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Getting Healthy Series, Health
“GMO” is another hot buzzword in the wellness industry. In this article we’ll talk about what it really means and why it matters. If you’re already a big health & wellness buff, then this article is probably not for you. If you’re like the majority of America and you’re just starting to learn about all this, I hope this article can help you out. So, let’s get to it. 
 

GMO Defined

This acronym stands for Genetically Modified Organism. According to the Non GMO Project it applies to a plant, animal, microorganism or other organism whose genetic makeup has been modified using recombinant DNA (gene splicing) methods, gene modification or transgenic technology. It’s a relatively new science that creates unstable combinations of plant, animal, bacterial & viral genes that do not occur in nature or through traditional crossbreeding methods.
 

GMO Splicing

There are a few articles out there that claim GMO labeling is unnecessary because we have been doing it for thousands of years. It’s important to clarify that what these articles are touching on is hybridization not genetic modification.

In high school science we learned about Gregor Mendel. He is known as the “father of genetics” and he discovered hereditary traits through hybridizing flowers and plants in his monastery. Through controlled hybridization he discovered that certain traits are dominant while others are recessive. Is any of this ringing a bell?

Hybridization is when two of the same species are crossed and their offspring end up with different traits. Humans capitalized on traits they liked and would continue to hybridize or cross-breed members of the same species to come up with offspring that exhibited the traits they were after. This is how we’ve gotten all the different dog breeds that we have today.

Genetic modification is when organisms are modified on the DNA level with genes from outside their species or a distant relative. The outcomes of genetic modification would never occur in nature because different species cannot cross-breed successfully. In nature, mules are the perfect example of this. Mules are the offspring of a male donkey and a female horse and they are sterile. Because they are sterile and cannot reproduce, they are not a distinct species.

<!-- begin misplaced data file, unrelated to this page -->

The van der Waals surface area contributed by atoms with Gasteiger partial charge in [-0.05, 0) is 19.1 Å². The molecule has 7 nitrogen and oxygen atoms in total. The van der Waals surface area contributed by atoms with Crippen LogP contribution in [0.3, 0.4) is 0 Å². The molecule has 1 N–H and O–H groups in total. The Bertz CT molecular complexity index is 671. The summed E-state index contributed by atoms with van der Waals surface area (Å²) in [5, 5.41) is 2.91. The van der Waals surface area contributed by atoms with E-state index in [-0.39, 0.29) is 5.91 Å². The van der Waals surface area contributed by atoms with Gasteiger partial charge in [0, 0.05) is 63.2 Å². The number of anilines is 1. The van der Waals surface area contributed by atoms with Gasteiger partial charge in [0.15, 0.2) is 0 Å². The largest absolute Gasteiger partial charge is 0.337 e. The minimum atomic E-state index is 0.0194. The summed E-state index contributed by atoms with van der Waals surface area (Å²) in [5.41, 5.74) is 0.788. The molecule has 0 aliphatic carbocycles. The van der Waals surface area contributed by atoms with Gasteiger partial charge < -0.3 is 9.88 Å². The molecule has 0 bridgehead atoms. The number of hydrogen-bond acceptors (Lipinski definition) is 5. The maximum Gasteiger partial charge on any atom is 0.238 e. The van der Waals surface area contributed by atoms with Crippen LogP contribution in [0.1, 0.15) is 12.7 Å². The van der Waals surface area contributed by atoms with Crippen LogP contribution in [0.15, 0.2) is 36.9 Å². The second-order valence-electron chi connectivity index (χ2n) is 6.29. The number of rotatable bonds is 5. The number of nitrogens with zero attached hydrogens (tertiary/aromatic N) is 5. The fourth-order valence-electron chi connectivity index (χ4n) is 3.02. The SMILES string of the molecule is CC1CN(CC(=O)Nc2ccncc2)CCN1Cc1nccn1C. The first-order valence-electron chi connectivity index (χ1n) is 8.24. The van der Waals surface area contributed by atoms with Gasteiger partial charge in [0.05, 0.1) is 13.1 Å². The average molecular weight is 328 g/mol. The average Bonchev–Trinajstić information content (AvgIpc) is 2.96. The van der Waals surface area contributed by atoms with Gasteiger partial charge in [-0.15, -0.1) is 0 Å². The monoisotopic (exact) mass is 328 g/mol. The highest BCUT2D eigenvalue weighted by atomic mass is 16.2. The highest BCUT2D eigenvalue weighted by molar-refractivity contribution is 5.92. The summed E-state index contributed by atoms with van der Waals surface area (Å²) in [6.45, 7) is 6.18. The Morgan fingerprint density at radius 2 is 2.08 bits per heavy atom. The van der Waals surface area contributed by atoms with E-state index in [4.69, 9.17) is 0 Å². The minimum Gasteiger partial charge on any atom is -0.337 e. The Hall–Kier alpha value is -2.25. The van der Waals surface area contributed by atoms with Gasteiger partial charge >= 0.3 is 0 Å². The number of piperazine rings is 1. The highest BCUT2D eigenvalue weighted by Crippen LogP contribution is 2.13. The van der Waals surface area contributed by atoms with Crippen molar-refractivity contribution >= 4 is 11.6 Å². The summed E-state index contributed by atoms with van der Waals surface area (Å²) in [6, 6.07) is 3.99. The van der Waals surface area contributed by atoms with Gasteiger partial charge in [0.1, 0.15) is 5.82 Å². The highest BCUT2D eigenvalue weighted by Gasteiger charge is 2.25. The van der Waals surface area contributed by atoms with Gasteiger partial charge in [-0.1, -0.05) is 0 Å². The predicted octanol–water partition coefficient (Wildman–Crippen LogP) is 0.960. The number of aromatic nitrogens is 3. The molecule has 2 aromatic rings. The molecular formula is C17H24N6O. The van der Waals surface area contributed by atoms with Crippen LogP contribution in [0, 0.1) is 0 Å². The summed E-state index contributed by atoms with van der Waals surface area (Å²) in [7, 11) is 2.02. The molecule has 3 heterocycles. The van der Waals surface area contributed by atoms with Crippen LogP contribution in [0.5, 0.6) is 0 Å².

Foods have been genetically modified for various reasons such as herbicide protection, viral protection, to get bigger and to produce more volume of product, etc.

Here are a few examples of gene splicing in conventional foods:
  • Corn + DNA from soil bacteria immune to RoundUp herbicide & E.Coli = RoundUp Ready Corn
  • Strawberries + fish genes = protection from freezing
  • Dairy cows + genetically engineered hormone rBGH/rBST = increased milk production
 

Dangers of GMOs

The full impact and the dangers of GMOs are only recently coming to light. The true effects will be seen in the generations to come. In the meantime here’s some of the environmental effects that can be seen since the introduction of GMOs:
  • They are present in the majority of processed foods in the US (expect organic foods)
  • Superweeds and pesticide resistant insects are evolving out of control
  • Bees & monarch butterflies are dying in unprecedented rates
  • Pesticides are gradually killing soil microorganisms and crops are becoming reliant on fossil fuel fertilizers
  • etc.

GMO foods have been available in the market since the 1990’s, this technology is quite young and long-term negative effects on the population are still unclear. There have been NO long-term studies on the effects of GMOs in the US. Genetically modified foods are affecting us in ways that we cannot fathom. We are all genetically different and we all have different health concerns so while some people may be able to have healthy lives without being affected by GMOs, others are very sensitive and GMOs may be contributing detrimentally to their health.

According to WHO here are some concerns with the health affects of GMOs:
  • Allergy – developing allergic reactions to GMO foods
  • Gene transer – risk of the spliced genes being incorporated into the bacteria in our microflora
  • Outcrossing – through unintentional cross-pollination, the GMO products contaminating and then eliminating the natural Non-GMO plants, so that only the GMO version is left

The Non-GMO Project categorizes GMO foods into 3 levels: High, low and no risk. Take a look at their table to see which foods are high risk.

GMO Labels

The US does not currently require GMO foods to be labeled. That makes us the odd man out with 64 other nations requiring GMO labeling on foods. The image below from LabelGMOs.org shows which countries require GMO labeling and which do not.

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If you shop at health food stores or in the heath food isle of your local grocery store, I’m sure you’ve seen the label below.